Tuesday, February 3, 2009

TYPE 4: Research Trends

The recurring trend of typography that I decided to research and experiment with is best described as extremely ornamented handwritten script. Most designers would give credit to Marian Bantjes for creating this innovative technique of custom typography. Marian was born in 1963 and is a Canadian designer, artist, illustrator, typographer and writer. She became well known as a talented graphic artist while working as a designer at Digitopolis in Vancouver, BC, Canada where she created identity and communication designs for a wide range of corporate, education and arts organizations. Her style involves detailed and lovingly precise vector art, obsessive hand work, patterning and highly ornamented typography. I discovered a few of her pieces while browsing the Internet on different typography blogs and fell in love with her beautiful work.
I collected several pieces by Marian Bantjes and also a few other pieces that resemble her recognizable style and then made something visual that represents my collection. I designed two pieces that incorporate words intertwined with detailed ornamentation. The first says “you are my addiction” and the second says “breathless.” I used a pencil to draw the initial design and then I scanned it into a digital file. I played around with levels and contrast, and then touched up the smudges and evidence of my hand. Now that I have the designs at a level of completion, I am going to transfer them to velum and print these pieces on t-shirts, which will be the final product. The goal for my creation was to make the words appear to blend together with the rest of the ornamentation so that they look like a continuous flow of lines. I had fun and that was the goal!

After gathering over a hundred different images of typography from different websites, blogs, and other internet resources, I was able to narrow down what interested me most.I compiled/organized my gathered typography collection into appropriate categories and presented them visually in 4 different collages.

I realized I was visually attracted to experimental typography that is hand-rendered and full of detail, whether by 3-dimensional qualities, swirly ornamentation, clever joining of serifs, and extensive line work. Marian Bantjes' work is a great example of this type of typography and she has become an inspiration for many designers with her ornamented written script.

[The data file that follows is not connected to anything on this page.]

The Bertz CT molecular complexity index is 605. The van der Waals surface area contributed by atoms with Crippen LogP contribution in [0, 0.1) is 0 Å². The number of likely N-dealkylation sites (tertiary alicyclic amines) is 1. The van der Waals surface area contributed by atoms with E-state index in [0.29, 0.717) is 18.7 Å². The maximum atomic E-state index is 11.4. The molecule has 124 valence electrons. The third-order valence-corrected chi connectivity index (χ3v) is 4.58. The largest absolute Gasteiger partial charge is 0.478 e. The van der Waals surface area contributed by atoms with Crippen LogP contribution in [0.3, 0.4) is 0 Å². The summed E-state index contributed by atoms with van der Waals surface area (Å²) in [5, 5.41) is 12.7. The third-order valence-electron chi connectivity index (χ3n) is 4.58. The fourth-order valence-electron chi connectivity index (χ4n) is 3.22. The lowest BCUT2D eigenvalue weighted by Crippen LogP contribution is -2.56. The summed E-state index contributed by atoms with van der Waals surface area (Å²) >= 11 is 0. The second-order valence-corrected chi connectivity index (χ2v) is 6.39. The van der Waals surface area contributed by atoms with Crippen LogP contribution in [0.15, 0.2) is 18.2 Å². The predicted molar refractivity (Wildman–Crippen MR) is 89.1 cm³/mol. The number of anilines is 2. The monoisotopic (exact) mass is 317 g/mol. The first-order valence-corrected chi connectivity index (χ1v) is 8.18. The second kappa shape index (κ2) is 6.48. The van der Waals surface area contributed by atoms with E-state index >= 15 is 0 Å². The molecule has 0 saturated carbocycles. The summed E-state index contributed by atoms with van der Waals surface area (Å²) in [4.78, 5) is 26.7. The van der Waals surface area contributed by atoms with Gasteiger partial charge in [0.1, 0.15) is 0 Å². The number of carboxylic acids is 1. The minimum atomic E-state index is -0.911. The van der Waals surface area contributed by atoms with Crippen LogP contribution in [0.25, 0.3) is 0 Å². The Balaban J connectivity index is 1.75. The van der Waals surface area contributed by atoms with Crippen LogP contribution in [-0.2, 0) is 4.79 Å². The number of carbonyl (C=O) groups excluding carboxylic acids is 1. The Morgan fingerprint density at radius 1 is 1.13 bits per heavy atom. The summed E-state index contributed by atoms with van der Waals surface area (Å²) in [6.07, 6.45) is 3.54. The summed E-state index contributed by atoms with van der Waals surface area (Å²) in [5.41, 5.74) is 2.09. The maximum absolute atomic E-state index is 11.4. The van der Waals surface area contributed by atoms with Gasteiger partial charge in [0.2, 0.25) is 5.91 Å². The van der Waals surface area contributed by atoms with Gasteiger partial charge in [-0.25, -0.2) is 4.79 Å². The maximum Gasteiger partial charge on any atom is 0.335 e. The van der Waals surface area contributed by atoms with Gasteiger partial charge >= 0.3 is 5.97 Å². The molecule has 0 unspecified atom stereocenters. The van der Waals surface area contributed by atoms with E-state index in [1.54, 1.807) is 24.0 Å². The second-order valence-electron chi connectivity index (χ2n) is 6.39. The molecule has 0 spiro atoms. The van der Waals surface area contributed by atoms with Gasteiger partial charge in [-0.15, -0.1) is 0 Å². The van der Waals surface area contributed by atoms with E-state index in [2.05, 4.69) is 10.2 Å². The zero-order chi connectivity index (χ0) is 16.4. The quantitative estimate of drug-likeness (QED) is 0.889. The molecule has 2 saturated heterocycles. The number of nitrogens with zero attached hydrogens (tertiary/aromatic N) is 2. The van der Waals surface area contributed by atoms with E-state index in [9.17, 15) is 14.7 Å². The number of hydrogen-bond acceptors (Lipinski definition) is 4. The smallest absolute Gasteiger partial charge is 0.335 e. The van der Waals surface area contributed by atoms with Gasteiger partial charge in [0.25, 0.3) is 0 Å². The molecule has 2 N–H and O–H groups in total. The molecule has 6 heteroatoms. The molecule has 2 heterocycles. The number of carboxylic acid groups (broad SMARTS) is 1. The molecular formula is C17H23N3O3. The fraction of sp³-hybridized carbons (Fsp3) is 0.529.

I also found great interest in a new kind of environmental typography that is commonly known as "anamorphic typography." I found this magical way to use type in images of the Eureka Tower in Melbourne, Australia. Emery Studio (look at the "Placemaking" link) had the opportunity to use both the horizontal and vertical surfaces to design some anamorphic signage in the parking deck. When viewed from the correct direction as you're driving, the words appear legible and lead you in the correct direction. Viewed from another angle, the words appear as abstract lines and colors. Freaking sweet huh?

Another category of type that I kept coming across online is "Installation Typography." Many designers these days are taking advantage of the experimentations that can be done by combining type with the environment. Examples such as stuffing fences with plastic cups in the shapes of letters or using 3-dimensional letters in a room to create words or to show depth are very common. I also found that type is showing up on walls for signage and other not so expected surfaces to create messages or provoke thought. Some artists are even using projectors to exhibit text on the sides of buildings or on other odd, not so flat surfaces.

The last category I researched involves 3-dimensional typography made from objects or unexpected items. Words can be form through letters and computer based typography, but they can also be made my hand through objects, buildings, etc. I found examples of words written by hand cut letter from fabric, letters formed by flower petals, letters formed by airplane views of buildings discovered on GoogleMaps. I even found an advertisement for Ikea where words were formed by household objects such as couches, tables, and children. These examples stretch the boundaries of what we consider to be typography.

In class we were to make something that was inspired by our findings and then share them with our classmates. I was very much inspired my the highly ornamented hand written script made famous by Marian Bantjes, so I decided to experiment with her style. I made 2 different designs that include a word or quote that exists among a highly ornamented web of twirly, detailed, and graceful line work. I like the way they turned out AND it was fun!

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